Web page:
Patients without a positive FIT test would have to be monitored by the GP, the trust said, contrary to NICE guidance that referrals can be based on symptoms including changes in bowel habit or unexplained rectal bleeding.
Professor Hamilton says using a FIT test can be a ‘sensible’ way for hospitals to triage referrals during the pandemic. But, he stressed: ‘The FIT negatives are unlikely to have cancer, but you can’t rule it out definitely. So, GPs are being asked to safety-net these. How? That’s not agreed, and is up to the individual GP.’
Meanwhile GPs in east London were concerned that ‘hundreds’ of cancer referrals – including those deemed urgent – were being rejected by Whipps Cross University Hospital, against GPs’ advice.
Doctors in one region are so concerned about rejected radiology referrals, they are demanding a full investigation into the conduct of their local NHS hospitals.
Hundreds of radiology referrals have been returned by Birmingham trusts
Dr Robert Morley
Birmingham LMC executive secretary Dr Robert Morley says: ‘Hundreds of radiology referrals have been returned by Birmingham trusts – many of these were investigations for potential malignancy.
‘The LMC’s position is that all these unacceptable incidents must be fully and properly investigated.’
As well as patients’ long-term health, GPs’ have told Pulse their other lingering worry is that they will be deluged as patients return in high numbers when restrictions are fully lifted.
The RCGP warns of an increase of patients, as paused services, such as screening and health checks, resume and new patients present with mental health problems triggered by the pandemic.
Chair Professor Martin Marshall says: ‘Surgeries may see an influx of patients, with physical and mental health problems, as the easing of lockdown makes them more comfortable about addressing non-Covid-19 medical needs, and other services are re-introduced.
‘There may also be an increase in people seeking help for mental health problems that have come to the fore during, or as a result of, the pandemic.’
East London GP and chair of Doctors in Unite Dr Jackie Applebee adds: ‘We are two months into lockdown and I’m worried about the patients who’ve been hanging on to persistent symptoms and having a big mass of them as they return.’
GPs are likely to encounter a substantial expansion in ICU survivor caseload
Faculty of Intensive Care Medicine
She warns that there is a large cohort of patients with long-term conditions who have gone unmonitored as testing services were paused, saying they will all need to be seen in person in due course.
NHS England’s primary care director Dr Nikki Kanani said GPs were already seeing a lot of patients return. At an NHS England webinar on 19 May, she said: ‘We’re all experiencing an increase in business in practice. It’s certainly back to pre-Covid levels, if not slightly higher.’
And there will also be demand from patients affected by Covid-19, likely to be concentrated in general practice.
The Faculty of Intensive Care Medicine is warning this will affect GP workload: ‘Primary care and community services have a very significant part to play in supporting both patient and family across the recovery trajectory. GPs are likely to encounter a substantial expansion in ICU survivor caseload.’
Meanwhile, physiotherapists expect ‘enormous’ demand for rehabilitation for Covid survivors. Susan Hayward-Giles, of the Chartered Society of Physiotherapists, told the Independent: ‘We are incredibly worried about what might be a tsunami in demand.’ This has implications for physiotherapy in primary care networks.
With the Government seemingly intent on easing lockdown, GPs are left to worry that the problems caused by the pandemic are only just starting.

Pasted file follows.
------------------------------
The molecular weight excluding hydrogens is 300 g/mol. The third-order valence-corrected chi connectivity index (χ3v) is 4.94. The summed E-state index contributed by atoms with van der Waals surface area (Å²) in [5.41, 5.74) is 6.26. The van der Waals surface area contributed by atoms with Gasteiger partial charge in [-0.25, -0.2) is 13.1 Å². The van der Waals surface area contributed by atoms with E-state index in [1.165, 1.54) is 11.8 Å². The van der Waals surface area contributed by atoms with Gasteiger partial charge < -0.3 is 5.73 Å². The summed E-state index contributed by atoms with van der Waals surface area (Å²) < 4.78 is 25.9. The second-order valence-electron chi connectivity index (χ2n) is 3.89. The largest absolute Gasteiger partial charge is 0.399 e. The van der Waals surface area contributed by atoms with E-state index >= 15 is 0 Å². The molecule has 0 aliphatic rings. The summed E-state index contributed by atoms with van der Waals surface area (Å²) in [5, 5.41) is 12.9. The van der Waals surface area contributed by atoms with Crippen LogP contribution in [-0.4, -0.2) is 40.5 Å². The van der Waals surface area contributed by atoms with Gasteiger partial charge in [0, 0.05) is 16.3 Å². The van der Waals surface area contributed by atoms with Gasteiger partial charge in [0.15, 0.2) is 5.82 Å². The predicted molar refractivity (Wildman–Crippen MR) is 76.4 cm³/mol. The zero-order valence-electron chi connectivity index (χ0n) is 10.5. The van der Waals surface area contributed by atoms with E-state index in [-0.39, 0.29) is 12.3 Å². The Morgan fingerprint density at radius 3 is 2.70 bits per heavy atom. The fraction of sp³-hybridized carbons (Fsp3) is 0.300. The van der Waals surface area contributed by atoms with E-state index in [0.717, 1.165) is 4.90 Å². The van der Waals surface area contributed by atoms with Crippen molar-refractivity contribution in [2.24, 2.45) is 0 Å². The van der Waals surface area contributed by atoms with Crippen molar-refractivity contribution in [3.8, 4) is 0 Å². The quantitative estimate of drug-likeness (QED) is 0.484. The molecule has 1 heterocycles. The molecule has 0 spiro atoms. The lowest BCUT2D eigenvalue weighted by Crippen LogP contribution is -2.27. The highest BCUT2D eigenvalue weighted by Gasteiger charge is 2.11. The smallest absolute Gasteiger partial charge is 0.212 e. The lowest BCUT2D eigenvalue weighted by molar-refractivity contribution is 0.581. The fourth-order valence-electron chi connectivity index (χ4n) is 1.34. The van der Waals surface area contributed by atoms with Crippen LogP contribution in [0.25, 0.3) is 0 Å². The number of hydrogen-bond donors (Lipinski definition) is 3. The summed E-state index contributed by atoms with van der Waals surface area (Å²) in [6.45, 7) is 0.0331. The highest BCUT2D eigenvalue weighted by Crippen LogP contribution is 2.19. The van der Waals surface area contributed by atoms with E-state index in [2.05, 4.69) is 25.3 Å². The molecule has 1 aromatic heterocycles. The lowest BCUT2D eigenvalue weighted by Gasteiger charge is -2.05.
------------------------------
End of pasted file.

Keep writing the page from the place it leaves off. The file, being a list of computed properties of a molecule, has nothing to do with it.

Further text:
‘Patients are coming to harm by staying away’
dr faraz majid 200x200px
In the past month alone, I have come across several cases where patients have come to harm as a result of this lockdown and the way the NHS is operating currently.
One patient, a man in his 60s, had been self-isolating at home for six weeks with a non-resolving cough before collapsing. On admission he was found to have a large pleural effusion and later diagnosed with metastatic adenocarcinoma.
Another, a lady in her 90s, had experienced abdominal pain for two weeks, misdiagnosed over phone and video as a mixture of constipation and reflux. She was finally admitted after the pain became ‘unbearable’ and was revealed to have multiple gallstones and subsequently developed cholecystitis requiring ERCP.
A third patient, in her early thirties with no significant medical history, rang the surgery complaining of central chest pain radiating to her left shoulder and associated shortness of breath. She was reluctant to go to hospital due to fear of coronavirus and had only rung the surgery after several hours of worsening pain. A 999 ambulance was strongly advised but it is alleged the call handler told the patient they were on escalation, that none was available and she should attend A&E in a taxi.
On arrival in A&E, the patient was apparently deemed low risk and made to wait several hours. She was subsequently diagnosed with a transmural infarct. There will be many similar cases across the country, some with worse outcomes, including death.
Dr Faraz Majid is a sessional GP in Yorkshire
How we acted to minimise the long-term effects of lockdown
dr vasu siva 200x200px
We were concerned about the long-term effects – social and medical – of the lockdown on our vulnerable patients. So we decided to do something about it.
In March, we did a search run on SystemOne to identify vulnerable patients and categorised them into groups: >90 years; 80-89 years; 70-80 years; mental health and learning disability; and more than one health condition.
The healthcare assistants identified those patients who need review of long-term medical conditions, including medication review, and those patients receive a call from our clinical team to address any medical concerns. The clinical manager and the pharmacist can then allocate patients for review in their clinic.
The team also completes care plans for the patients and our GPs are able to assess the patients that fall under their clinical area of interest.
We have also been using AccuRx chain SMS to encourage our patients to do home BP monitoring.
A monitoring sheet with instructions on how to check BP using their own BP machine twice a day is sent to patients and the completed template returned to the surgery nursing team, enabling us to monitor hypertensive patients.
Dr Vasu Siva is a GP partner in west London